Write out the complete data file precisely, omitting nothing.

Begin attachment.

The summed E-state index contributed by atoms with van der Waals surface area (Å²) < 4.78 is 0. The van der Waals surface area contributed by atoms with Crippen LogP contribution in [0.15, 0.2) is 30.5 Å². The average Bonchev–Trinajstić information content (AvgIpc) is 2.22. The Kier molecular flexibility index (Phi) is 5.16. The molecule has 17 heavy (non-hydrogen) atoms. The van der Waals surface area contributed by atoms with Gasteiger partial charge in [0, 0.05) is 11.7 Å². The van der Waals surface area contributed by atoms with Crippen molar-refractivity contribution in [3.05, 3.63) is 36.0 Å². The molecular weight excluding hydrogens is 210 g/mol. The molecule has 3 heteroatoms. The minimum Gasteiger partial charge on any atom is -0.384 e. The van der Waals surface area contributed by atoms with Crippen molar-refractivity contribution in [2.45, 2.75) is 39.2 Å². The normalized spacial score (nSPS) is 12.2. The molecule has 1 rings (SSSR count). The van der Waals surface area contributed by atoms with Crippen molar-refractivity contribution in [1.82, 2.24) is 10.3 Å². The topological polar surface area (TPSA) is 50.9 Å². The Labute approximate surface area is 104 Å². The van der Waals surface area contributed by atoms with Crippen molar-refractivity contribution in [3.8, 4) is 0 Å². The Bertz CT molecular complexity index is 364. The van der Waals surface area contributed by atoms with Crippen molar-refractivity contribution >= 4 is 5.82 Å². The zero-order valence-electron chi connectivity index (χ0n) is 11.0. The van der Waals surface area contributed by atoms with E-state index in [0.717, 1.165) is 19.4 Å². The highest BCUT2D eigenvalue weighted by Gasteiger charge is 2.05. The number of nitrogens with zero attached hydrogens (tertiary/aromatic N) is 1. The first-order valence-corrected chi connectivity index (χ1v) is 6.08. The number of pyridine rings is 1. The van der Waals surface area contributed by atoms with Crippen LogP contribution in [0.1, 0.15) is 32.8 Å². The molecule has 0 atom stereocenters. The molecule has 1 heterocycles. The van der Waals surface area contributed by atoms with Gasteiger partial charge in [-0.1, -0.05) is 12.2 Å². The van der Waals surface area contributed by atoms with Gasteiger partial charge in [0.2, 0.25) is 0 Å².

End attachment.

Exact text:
The summed E-state index contributed by atoms with van der Waals surface area (Å²) < 4.78 is 0. The van der Waals surface area contributed by atoms with Crippen LogP contribution in [0.15, 0.2) is 30.5 Å². The average Bonchev–Trinajstić information content (AvgIpc) is 2.22. The Kier molecular flexibility index (Phi) is 5.16. The molecule has 17 heavy (non-hydrogen) atoms. The van der Waals surface area contributed by atoms with Gasteiger partial charge in [0, 0.05) is 11.7 Å². The van der Waals surface area contributed by atoms with Crippen molar-refractivity contribution in [3.05, 3.63) is 36.0 Å². The molecular weight excluding hydrogens is 210 g/mol. The molecule has 3 heteroatoms. The minimum Gasteiger partial charge on any atom is -0.384 e. The van der Waals surface area contributed by atoms with Crippen molar-refractivity contribution in [2.45, 2.75) is 39.2 Å². The normalized spacial score (nSPS) is 12.2. The molecule has 1 rings (SSSR count). The van der Waals surface area contributed by atoms with Crippen molar-refractivity contribution in [1.82, 2.24) is 10.3 Å². The topological polar surface area (TPSA) is 50.9 Å². The Labute approximate surface area is 104 Å². The van der Waals surface area contributed by atoms with Crippen molar-refractivity contribution in [3.8, 4) is 0 Å². The Bertz CT molecular complexity index is 364. The van der Waals surface area contributed by atoms with Crippen molar-refractivity contribution >= 4 is 5.82 Å². The zero-order valence-electron chi connectivity index (χ0n) is 11.0. The van der Waals surface area contributed by atoms with E-state index in [0.717, 1.165) is 19.4 Å². The highest BCUT2D eigenvalue weighted by Gasteiger charge is 2.05. The number of nitrogens with zero attached hydrogens (tertiary/aromatic N) is 1. The first-order valence-corrected chi connectivity index (χ1v) is 6.08. The number of pyridine rings is 1. The van der Waals surface area contributed by atoms with Crippen LogP contribution in [0.1, 0.15) is 32.8 Å². The molecule has 0 atom stereocenters. The molecule has 1 heterocycles. The van der Waals surface area contributed by atoms with Gasteiger partial charge in [-0.1, -0.05) is 12.2 Å². The van der Waals surface area contributed by atoms with Gasteiger partial charge in [0.2, 0.25) is 0 Å².